An article in today’s NZ Herald confirms that HOP cards will need to be changed over later this year to the new Thales system, enabling them to work on all buses, trains and ferries.
Auckland’s “integrated” public transport cards, introduced in May with a $1 million marketing budget from the public purse, will have to be replaced because they are not compatible with a new system for trains, ferries and some bus companies.
More than 93,000 electronic Hop cards, supplied by Snapper, are in use – but they work only on NZ Bus services.
NZ Bus and Snapper – which was beaten in 2009 by French electronics and military technology giant Thales to an $87 million supply and operating contract for an Auckland region-wide integrated ticketing scheme – are owned by Wellington-based investment company Infratil.
From the middle of this year, the Hop cards will have to be replaced at an undisclosed cost to Auckland Transport by upgraded versions suitable for all forms of public transport using the Thales system.
These include trains, ferries and bus services such as Northern Express operator Ritchies Transport, Howick and Eastern, Birkenhead Transport, Urban Express and Bayes Coachlines.
This issue has been brewing for almost a year now, since HOP was first launched, and is the result of a pretty complex number of factors – stretching back a number of additional years and related to Snapper’s role in the whole integrated ticketing project. Effectively, when Thales won the contract to provide the integrated ticketing system for Auckland, Snapper were pretty grumpy about the whole thing and as their owner (Infratil) also owned NZ Bus, a deal between the two was stitched up that would introduce the Snapper Card onto NZ Bus services in advance of Thales’s system being rolled out.
The charitable side of me notes that NZ Bus’s old ticketing machinery was no longer supported, and the machines were breaking down on a very regular basis. The cynical side of me thinks that the whole process was just Snapper trying to ‘throw a spanner in the works’. In any case, a compromise deal was struck whereby Auckland would see Snapper Cards introduced on NZ Bus services, but rebranded to look like HOP cards. I think all parties hoped that the technology would evolve to enable those HOP/Snapper Cards to be useable on the Thales system once that was up and running – thereby avoiding the need for a card-swap – but that hasn’t happened.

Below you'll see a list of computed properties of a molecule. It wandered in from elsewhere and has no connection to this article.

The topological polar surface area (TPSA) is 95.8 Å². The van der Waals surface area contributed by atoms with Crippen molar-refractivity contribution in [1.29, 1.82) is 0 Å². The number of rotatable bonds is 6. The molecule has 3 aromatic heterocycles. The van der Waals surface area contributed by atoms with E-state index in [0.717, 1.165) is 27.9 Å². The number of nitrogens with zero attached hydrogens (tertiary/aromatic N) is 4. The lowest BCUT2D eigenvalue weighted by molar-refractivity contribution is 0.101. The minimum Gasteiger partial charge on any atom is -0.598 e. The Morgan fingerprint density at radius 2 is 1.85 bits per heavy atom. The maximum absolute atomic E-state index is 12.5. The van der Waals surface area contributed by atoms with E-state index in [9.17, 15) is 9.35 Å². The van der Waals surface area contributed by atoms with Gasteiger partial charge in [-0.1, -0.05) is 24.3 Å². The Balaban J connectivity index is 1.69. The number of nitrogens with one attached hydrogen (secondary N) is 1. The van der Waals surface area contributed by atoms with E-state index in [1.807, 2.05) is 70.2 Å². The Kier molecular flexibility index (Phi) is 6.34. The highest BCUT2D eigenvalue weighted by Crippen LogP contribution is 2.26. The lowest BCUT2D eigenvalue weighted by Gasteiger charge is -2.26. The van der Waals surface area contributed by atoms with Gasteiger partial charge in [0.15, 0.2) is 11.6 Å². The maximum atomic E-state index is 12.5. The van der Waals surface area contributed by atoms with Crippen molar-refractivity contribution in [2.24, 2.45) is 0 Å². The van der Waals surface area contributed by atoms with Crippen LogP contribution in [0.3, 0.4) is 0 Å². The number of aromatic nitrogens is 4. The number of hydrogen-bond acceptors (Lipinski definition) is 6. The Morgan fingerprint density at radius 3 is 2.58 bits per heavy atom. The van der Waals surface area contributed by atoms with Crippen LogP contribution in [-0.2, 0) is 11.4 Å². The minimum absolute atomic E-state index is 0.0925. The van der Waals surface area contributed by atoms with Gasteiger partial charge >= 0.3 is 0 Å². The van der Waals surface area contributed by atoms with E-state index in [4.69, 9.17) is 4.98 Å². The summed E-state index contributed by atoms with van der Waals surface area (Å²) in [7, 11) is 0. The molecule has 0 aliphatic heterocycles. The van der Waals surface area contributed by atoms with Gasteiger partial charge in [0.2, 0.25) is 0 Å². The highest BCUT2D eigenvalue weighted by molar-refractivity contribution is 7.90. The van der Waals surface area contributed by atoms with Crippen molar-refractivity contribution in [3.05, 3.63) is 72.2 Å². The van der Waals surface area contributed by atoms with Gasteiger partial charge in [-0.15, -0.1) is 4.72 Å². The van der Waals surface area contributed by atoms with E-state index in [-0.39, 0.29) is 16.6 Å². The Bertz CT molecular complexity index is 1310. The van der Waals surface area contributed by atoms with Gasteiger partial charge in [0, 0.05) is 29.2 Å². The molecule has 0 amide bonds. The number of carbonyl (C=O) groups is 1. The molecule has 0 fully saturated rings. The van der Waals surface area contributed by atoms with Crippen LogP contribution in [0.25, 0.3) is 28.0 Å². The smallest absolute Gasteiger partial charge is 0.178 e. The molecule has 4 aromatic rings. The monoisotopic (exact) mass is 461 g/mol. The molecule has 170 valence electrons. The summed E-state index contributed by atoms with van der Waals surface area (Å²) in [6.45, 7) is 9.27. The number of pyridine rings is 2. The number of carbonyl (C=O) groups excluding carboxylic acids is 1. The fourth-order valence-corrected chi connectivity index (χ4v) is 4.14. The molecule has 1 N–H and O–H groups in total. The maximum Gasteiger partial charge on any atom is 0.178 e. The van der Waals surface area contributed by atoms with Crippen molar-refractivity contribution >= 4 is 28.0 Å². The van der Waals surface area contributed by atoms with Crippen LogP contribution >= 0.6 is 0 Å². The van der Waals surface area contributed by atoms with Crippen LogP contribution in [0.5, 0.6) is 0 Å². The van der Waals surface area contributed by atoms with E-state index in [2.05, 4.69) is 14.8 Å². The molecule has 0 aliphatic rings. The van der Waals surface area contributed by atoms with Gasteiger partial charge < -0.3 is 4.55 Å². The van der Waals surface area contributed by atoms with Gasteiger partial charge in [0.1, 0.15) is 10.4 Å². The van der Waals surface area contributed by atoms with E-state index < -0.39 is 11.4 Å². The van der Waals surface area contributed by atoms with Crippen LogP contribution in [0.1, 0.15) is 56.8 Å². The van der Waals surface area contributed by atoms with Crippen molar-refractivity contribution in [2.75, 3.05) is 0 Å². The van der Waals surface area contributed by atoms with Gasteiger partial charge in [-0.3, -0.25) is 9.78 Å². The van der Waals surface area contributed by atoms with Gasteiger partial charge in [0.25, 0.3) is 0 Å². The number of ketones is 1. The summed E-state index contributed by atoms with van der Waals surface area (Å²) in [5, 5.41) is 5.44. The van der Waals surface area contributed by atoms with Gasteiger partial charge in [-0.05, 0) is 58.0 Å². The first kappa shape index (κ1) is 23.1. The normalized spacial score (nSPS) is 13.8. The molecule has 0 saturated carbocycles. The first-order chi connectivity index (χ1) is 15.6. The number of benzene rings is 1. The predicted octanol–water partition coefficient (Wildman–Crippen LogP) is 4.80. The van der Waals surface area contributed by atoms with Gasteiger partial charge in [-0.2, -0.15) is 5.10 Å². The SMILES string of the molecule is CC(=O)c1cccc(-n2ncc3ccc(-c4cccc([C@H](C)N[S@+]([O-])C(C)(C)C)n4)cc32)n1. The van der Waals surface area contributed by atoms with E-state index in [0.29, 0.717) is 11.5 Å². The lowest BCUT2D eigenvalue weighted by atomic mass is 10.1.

I think it’s a bit mean to beat up Auckland Transport for their role in all of this. When NZ Bus decided to go with Snapper, this put AT in an incredibly challenging situation of having another card launch a few months in advance of something they’d been working on for years, stealing their thunder and really muddying the waters when it came to brand recognition of the card. So I can understand why AT went down the path they did last year, launching the HOP brand as soon as they could, even if technically it was on a Snapper Card rather than a “proper” HOP card. I have spoken to those involved in the technical side of things and there was (and remains to an extent) a belief that the Snapper Card “could” become compatible with the Thales system to the required extent to make it work. But it’s just taking too long and AT have understandably decided they can’t wait any longer and will go with the card swap option instead.
Theoretically, the ‘swap you HOP’ process should be pretty painless. Unlike the switch-over from GO Rider to HOP, it seems likely that there will be a period when the machines on the bus accept both HOP/Snapper and real HOP cards – enabling the simple swapover of cards when your HOP/Snapper card runs out of credit. I think it’d be a good idea for the cards to look different too (and not just through the removal of the Snapper logo) to avoid confusion.
In the end, it seems that the only real loser out of this becomes Snapper. While it remains to be seen whether people get to keep their HOP/Snapper cards and still get a new “proper HOP” card for free, Snapper is getting squeezed out of both things it does: Thales kicking it out of the public transport side of their business (aside from the card readers on the bus) and a new generation of bank/credit cards with contactless operation starting to squeeze them out of the retail side of the business.